SARS was tough, but this is worse
China Daily

Zhu Jianwei, 40, was a final year law student at Northwest University of Politics and Law in Xi'an, Shaanxi province, during the 2003 outbreak of severe acute respiratory syndrome.

Early in 2003, I visited Beijing to look for a job. It was my first trip outside Shaanxi, so my mom sewed 3,000 yuan into my underwear. When I returned to Xi'an in late February, it was like summer because spring in the city had been very short.

A month later, my roommate and I took a bus in Xi'an to buy a cellphone for essential communications before graduation. At the time, the locals were very wary of returnees from Beijing.

On the bus, my roommate asked why I hadn't bought a phone in the capital. Before I could reply, the bus screeched to a halt and the driver shouted,"Have you just returned from Beijing?"

I held the handrail tightly and hurriedly explained that I had been back for a month, and that everything had been fine in Beijing when I had left.

At the end of April, universities imposed stringent preventive measures, such as entry and exit restrictions on campus, and only a few students from each class were allowed to go outside per day. The students either sat in the library or played mahjong in their dorms. What seem boring entertainments now were enjoyable back then.

Girls made lists of necessities and we helped buy them in the supermarket across the road.

The university handed out gate passes so teachers' relatives could go out to buy food. We found one on the ground, so we regularly changed the photo to that of whoever wanted to go for a walk. The trick was finally exposed by the guard and punishments ensued.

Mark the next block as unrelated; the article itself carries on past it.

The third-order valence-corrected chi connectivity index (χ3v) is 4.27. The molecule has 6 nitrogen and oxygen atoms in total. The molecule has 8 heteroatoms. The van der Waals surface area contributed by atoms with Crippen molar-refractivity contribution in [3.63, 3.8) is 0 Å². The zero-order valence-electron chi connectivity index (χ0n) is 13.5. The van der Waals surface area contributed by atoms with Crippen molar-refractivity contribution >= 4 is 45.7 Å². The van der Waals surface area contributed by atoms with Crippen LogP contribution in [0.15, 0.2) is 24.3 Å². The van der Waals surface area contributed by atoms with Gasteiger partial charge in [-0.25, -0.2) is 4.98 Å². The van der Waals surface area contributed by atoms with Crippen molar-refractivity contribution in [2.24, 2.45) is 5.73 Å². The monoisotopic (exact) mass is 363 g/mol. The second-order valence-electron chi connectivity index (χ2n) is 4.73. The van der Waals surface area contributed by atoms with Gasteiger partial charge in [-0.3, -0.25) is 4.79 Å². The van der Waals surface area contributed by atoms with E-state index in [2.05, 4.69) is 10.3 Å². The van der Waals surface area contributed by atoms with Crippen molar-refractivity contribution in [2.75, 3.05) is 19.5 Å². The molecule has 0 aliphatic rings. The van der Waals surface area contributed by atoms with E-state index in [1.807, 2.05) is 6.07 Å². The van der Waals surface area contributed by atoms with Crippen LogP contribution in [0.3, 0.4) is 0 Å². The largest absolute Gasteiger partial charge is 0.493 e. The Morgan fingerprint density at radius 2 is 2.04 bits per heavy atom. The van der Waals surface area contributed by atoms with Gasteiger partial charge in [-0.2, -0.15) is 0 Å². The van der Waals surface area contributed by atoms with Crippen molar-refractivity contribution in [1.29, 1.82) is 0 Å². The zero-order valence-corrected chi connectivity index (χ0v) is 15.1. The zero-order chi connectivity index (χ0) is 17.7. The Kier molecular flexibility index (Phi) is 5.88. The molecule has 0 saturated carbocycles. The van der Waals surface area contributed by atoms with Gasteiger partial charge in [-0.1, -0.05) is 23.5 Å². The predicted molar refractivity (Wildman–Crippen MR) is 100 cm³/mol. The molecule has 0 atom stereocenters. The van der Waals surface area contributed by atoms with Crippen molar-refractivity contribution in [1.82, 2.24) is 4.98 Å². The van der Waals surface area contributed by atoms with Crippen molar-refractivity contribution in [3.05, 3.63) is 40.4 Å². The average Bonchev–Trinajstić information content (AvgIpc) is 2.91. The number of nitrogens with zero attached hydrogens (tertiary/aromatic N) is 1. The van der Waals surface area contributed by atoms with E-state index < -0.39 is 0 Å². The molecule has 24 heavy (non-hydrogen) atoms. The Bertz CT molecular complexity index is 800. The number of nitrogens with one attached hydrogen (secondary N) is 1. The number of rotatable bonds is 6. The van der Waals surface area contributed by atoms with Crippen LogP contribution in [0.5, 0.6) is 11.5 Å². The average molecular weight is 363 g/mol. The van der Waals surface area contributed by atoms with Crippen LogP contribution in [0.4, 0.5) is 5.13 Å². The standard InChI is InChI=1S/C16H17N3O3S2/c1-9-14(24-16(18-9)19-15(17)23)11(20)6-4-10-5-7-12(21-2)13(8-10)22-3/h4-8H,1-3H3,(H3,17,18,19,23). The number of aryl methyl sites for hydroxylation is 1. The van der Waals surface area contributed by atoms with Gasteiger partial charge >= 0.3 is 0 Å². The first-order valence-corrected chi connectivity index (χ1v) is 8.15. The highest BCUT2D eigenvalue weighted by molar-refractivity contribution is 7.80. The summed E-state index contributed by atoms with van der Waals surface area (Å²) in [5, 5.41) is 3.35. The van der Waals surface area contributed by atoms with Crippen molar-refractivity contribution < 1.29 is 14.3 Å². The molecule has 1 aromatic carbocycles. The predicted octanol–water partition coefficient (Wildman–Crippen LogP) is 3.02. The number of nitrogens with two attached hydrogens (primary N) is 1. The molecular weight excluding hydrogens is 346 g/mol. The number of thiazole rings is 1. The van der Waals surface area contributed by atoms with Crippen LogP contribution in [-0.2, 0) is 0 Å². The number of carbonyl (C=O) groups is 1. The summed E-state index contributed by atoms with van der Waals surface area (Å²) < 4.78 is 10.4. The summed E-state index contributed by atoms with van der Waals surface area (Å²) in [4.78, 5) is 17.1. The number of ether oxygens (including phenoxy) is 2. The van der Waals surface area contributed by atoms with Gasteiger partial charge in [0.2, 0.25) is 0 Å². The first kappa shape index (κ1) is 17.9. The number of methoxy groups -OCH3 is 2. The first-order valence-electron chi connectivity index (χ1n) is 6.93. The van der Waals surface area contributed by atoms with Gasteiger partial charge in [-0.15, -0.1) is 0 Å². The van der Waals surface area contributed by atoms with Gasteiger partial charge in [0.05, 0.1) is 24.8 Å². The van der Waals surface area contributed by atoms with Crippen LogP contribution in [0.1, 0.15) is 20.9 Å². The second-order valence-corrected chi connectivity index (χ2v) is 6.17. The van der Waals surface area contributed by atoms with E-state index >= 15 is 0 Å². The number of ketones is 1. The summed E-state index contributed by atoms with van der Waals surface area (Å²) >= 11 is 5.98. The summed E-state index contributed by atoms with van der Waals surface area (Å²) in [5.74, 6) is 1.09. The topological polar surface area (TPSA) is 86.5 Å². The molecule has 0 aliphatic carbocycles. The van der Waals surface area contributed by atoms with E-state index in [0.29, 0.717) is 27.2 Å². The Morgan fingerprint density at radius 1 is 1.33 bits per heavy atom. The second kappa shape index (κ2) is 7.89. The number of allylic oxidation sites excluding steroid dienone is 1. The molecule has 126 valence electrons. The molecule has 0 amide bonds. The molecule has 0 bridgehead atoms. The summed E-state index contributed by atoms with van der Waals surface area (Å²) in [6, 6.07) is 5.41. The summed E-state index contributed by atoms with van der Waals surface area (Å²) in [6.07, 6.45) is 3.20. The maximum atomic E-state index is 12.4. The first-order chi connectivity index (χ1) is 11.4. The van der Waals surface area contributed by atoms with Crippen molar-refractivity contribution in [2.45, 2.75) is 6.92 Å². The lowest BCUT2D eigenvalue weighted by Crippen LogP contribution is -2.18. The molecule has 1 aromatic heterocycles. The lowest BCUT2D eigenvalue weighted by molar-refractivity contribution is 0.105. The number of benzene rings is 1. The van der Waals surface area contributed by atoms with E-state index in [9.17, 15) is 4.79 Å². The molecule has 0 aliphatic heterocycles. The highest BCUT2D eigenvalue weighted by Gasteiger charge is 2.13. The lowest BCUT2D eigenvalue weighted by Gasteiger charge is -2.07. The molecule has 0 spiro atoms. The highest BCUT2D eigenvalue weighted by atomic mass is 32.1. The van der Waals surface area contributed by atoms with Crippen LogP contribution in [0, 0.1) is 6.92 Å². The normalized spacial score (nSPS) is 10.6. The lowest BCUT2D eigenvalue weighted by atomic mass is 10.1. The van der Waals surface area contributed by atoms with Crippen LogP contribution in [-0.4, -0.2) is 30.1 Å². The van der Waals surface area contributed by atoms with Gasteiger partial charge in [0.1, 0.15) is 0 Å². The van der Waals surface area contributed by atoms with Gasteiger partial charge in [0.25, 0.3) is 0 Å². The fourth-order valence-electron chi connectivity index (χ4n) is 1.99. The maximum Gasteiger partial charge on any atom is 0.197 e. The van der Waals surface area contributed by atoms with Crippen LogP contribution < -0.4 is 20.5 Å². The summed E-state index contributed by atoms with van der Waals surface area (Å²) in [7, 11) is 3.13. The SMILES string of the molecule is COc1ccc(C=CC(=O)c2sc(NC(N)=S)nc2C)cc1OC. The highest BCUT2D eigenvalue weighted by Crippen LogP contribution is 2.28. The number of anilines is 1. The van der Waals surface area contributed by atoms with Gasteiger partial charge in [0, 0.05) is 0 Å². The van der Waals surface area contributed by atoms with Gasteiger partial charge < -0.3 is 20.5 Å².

During the university's partial lockdown, people returning from Beijing, Guangdong province and other hard-hit regions were quarantined for 12 days on the campus.

Some young couples were placed under observation together after returning from recruitment activities outside the city. Their relationships were strengthened thanks to the adversity during that special time.

The memory of the end of SARS has gradually faded.

The end of our college lives that year could be described as tragic because farewells on station platforms, the graduation ceremony, and plans to undertake postgraduate studies together all flew away with the wind.

We took a group photo on the last day of June. Days later, we departed in batches, and I started in Beijing at the company that had interviewed me earlier. In my mind, that was the end of SARS and my college career.

The situation this year is quite different from back then, at least for graduates in Xi'an, which wasn't among the hardest-hit cities.

Also, the job market wasn't as competitive as today, so most of my classmates quickly found jobs.

Zhu Jianwei spoke with Zhao Yimeng.